Efroymson artist uses art to humanize challenges faced by undocumented migrants

Thursday, September 19, 2019 - 10:45pm

LSA Institute for the Humanities presents Yo Tengo Nombre by San Antonio-based artist Ruth Leonela Buentello at the Institute for Humanities Thursday evening.

LSA Institute for the Humanities presents Yo Tengo Nombre by San Antonio-based artist Ruth Leonela Buentello at the Institute for Humanities Thursday evening. Buy this photo
Ruchita Iyer/Daily

Pushing a strand of magenta hair out of her face, Ruth Leonela Buentello recovered from a tearful moment. Buentello, this year’s Efroymson Emerging Artist in Residence, was recounting an incident in her hometown of San Antonio where nine migrants died in a case of human smuggling. The migrants, who were undocumented and had most likely just crossed the U.S.-Mexico border, died after spending hours in a Walmart van without air conditioning in the middle of a notoriously hot Texas summer. 

“They were begging for their lives,” Buentello said. “And no one published their names, their family members. … I just don’t know how to not feel and not say something.”

Buentello, the University of Michigan’s third Efroymson Emerging Artist, recounted this event at her art exhibition, titled “Yo Tengo Nombre,” on Thursday evening. Around 30 people attended the exhibition and Q&A session at the Institute for the Humanities gallery. 

Much of Buentello’s artwork, which included photographs and paintings, attempts to humanize the politicized situation at the border.

“The reason why I get really emotional with this work is because I feel like I identify with undocumented asylum seekers,” Buentello said. “When I see them, or when I see images of them in the media, it reminds me of my family. So, I keep thinking, what if these things were happening to my family. It makes me think about their humanity. I don’t create a distance and say, ‘Those are those people over there. That doesn’t affect me.’ It really affects how I go about in the world.”

Buentello said she decided to recreate “horrific” images she saw in the press using her family members. 

“I said, ‘well, I have my family, I’m going to take pictures of them,’” Buentello said. “I asked them to pose, and so a part of that process back there shows my own brother and his children, recreating the same postures and the way people laid down, and doing that with them was so … I can’t describe how it felt to have them pose that way.”

Amanda Krugliak, curator at the Institute’s gallery, recruited Buentello from San Antonio to speak to issues of migration and humanize a contentious situation.

“Ruth’s show is part of a year of considering migrations and movements and humans, humanity on the move, the way that all of us live in a much more transient society, so it’s not just one group of people,” Krugliak said. “The show is really meant to bring us together as a community, rather than always thinking of it as ‘other’ or happening somewhere else. And these are all challenging images that speak to what’s happening now with the Hispanic community, and detention centers, and ICE raids, and again, how this really isn’t happening someplace else.”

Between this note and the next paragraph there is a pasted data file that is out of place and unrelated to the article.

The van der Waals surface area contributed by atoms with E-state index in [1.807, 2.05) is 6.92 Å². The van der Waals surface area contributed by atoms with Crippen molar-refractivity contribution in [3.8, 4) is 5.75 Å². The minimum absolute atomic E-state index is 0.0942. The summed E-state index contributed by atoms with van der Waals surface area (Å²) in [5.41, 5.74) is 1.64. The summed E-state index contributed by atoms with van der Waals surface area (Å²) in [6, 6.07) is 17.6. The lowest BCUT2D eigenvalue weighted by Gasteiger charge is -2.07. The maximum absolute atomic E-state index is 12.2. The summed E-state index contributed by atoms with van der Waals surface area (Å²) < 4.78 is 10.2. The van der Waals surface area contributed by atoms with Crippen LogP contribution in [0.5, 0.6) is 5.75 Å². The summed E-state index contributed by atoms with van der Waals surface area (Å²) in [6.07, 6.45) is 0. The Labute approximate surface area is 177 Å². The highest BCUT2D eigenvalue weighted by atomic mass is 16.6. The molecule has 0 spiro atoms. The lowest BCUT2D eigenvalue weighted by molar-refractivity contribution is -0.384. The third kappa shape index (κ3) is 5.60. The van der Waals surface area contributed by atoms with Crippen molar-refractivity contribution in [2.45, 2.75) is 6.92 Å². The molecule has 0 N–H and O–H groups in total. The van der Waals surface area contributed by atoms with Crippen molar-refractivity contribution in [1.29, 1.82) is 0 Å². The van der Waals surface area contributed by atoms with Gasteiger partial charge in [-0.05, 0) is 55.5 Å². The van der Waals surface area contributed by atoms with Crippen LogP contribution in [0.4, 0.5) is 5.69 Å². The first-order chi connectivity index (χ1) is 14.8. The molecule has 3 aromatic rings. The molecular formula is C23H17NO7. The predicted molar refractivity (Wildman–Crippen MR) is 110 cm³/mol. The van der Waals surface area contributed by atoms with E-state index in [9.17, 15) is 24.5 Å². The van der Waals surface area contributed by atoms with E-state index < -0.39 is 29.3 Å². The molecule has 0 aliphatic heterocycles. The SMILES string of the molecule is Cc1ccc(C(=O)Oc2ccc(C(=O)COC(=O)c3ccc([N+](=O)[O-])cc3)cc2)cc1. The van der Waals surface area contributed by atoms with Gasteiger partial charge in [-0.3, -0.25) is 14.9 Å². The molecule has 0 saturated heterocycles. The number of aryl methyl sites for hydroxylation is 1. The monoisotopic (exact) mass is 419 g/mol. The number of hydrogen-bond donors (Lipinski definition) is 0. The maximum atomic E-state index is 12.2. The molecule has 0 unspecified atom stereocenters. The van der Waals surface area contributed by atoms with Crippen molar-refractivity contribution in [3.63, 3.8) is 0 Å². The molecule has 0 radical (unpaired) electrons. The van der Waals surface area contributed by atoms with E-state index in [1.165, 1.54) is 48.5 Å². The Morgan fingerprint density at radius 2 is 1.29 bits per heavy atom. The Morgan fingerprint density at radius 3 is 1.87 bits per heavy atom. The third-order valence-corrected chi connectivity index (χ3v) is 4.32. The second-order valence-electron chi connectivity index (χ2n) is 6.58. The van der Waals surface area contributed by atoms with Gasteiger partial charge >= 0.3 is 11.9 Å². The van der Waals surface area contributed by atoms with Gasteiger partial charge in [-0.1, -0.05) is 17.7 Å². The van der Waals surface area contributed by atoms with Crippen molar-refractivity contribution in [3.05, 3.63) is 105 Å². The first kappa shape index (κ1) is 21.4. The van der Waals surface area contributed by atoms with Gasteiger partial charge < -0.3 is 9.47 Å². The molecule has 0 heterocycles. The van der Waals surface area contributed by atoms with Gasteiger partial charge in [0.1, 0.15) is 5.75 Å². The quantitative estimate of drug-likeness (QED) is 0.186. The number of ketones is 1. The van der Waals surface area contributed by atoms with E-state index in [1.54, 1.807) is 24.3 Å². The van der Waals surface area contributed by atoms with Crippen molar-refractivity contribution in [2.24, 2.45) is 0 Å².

LSA senior Andy Rivero attended the event as part of an assignment for his cultural anthropology class. As an immigrant from Cuba, he said he identified with the artist and her work.

“I think she really draws a compelling and a complete story about what’s going on,” Ribero said. “It was relatable to us. I’m a Latino myself, an immigrant. I wasn’t born in the United States. My parents were not born here as well. It’s really touching, and she really did a good job of telling the story of how immigrants sometimes get treated, and how tough life can be, sometimes, for us.”

Buentello said it’s important to recognize the contributions the Latinx community has made to the United States. 

“I think it’s important for everyone in the country to talk about these issues, because, like I was telling some of the students — brown people, brown folks, Chicanos, Chicanas, Latinxs — there’s a huge labor force for the United States, whether it’s the food that you eat, the vegetables, the fruit, the meat that you get, who cleans your hotels,” Buentello said. “We’re in every kitchen serving people. I’m not saying that’s the only role that we play, but we play a huge role in making this country work. But there’s this disregard for our humanity, and lack of an acknowledgement of our contributions to this country, that are bigger than labor as well.”

Buentello’s artwork featured different mediums. One of her pieces, pictures of undocumented children in 2014, which she took during a stint working in a detention center, is printed on reflective material. The goal is to reflect the viewer’s image onto the photograph. 

She attributes the use of these creative mediums to growing up with binational, multi-cultural experiences. 

“A lot of (the materials) come from my experience in San Antonio, and going back and forth from Mexico, and having this binational experience of going to see family in Mexico,” Buentello said. “In San Antonio, and in Texas, and Mexico, they use a ribbon to decorate funerary objects and put them on the grave. It’s this very colorful and beautiful decorative, ornate objects, but they represent death, or the giving of something or offering to your loved one. I keep thinking about, those are symbols, signifiers for something else. I just want to reintroduce them, to put them next to painting, the history of painting and change that up.”

Buentello said she felt the use of these mediums is making art more accessible. 

“I look at artists who are using this experience and changing the way we experience art,” Buentello said. “Because it doesn’t just belong to this elite. Storytelling, visual images belong to everybody. I’m trying to just let my experience at home, my experience in the community, let that be the first thing that inspires my work.”